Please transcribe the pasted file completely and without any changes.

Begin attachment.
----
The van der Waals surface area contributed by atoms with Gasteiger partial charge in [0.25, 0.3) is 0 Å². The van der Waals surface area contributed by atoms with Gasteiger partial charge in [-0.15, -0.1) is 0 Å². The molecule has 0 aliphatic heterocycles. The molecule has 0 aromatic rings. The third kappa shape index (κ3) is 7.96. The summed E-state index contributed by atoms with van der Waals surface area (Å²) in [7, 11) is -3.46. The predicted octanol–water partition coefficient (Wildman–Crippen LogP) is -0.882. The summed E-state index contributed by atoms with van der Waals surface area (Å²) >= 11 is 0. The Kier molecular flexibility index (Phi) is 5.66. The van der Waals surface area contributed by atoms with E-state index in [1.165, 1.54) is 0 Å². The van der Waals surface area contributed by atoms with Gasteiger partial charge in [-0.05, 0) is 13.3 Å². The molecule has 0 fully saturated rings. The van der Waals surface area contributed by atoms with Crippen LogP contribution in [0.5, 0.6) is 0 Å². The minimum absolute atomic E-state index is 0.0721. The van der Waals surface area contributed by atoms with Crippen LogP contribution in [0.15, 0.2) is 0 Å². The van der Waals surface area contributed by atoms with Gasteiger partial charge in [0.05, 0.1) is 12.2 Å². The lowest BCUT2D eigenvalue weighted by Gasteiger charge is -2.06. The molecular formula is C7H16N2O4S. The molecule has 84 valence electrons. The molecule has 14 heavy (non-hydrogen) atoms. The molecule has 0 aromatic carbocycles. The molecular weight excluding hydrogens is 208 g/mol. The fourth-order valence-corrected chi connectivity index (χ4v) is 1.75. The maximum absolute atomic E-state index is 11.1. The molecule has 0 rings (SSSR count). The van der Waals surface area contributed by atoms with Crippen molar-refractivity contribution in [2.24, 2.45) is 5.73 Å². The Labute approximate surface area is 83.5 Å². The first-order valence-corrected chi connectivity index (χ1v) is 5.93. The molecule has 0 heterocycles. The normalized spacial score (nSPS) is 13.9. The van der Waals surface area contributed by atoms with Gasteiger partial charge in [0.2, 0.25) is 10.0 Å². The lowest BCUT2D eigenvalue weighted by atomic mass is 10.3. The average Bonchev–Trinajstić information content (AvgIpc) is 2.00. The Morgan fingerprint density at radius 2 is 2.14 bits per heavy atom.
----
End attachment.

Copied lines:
The van der Waals surface area contributed by atoms with Gasteiger partial charge in [0.25, 0.3) is 0 Å². The van der Waals surface area contributed by atoms with Gasteiger partial charge in [-0.15, -0.1) is 0 Å². The molecule has 0 aliphatic heterocycles. The molecule has 0 aromatic rings. The third kappa shape index (κ3) is 7.96. The summed E-state index contributed by atoms with van der Waals surface area (Å²) in [7, 11) is -3.46. The predicted octanol–water partition coefficient (Wildman–Crippen LogP) is -0.882. The summed E-state index contributed by atoms with van der Waals surface area (Å²) >= 11 is 0. The Kier molecular flexibility index (Phi) is 5.66. The van der Waals surface area contributed by atoms with E-state index in [1.165, 1.54) is 0 Å². The van der Waals surface area contributed by atoms with Gasteiger partial charge in [-0.05, 0) is 13.3 Å². The molecule has 0 fully saturated rings. The van der Waals surface area contributed by atoms with Crippen LogP contribution in [0.5, 0.6) is 0 Å². The minimum absolute atomic E-state index is 0.0721. The van der Waals surface area contributed by atoms with Crippen LogP contribution in [0.15, 0.2) is 0 Å². The van der Waals surface area contributed by atoms with Gasteiger partial charge in [0.05, 0.1) is 12.2 Å². The lowest BCUT2D eigenvalue weighted by Gasteiger charge is -2.06. The molecular formula is C7H16N2O4S. The molecule has 84 valence electrons. The molecule has 14 heavy (non-hydrogen) atoms. The molecule has 0 aromatic carbocycles. The molecular weight excluding hydrogens is 208 g/mol. The fourth-order valence-corrected chi connectivity index (χ4v) is 1.75. The maximum absolute atomic E-state index is 11.1. The molecule has 0 rings (SSSR count). The van der Waals surface area contributed by atoms with Crippen molar-refractivity contribution in [2.24, 2.45) is 5.73 Å². The Labute approximate surface area is 83.5 Å². The first-order valence-corrected chi connectivity index (χ1v) is 5.93. The molecule has 0 heterocycles. The normalized spacial score (nSPS) is 13.9. The van der Waals surface area contributed by atoms with Gasteiger partial charge in [0.2, 0.25) is 10.0 Å². The lowest BCUT2D eigenvalue weighted by atomic mass is 10.3. The average Bonchev–Trinajstić information content (AvgIpc) is 2.00. The Morgan fingerprint density at radius 2 is 2.14 bits per heavy atom.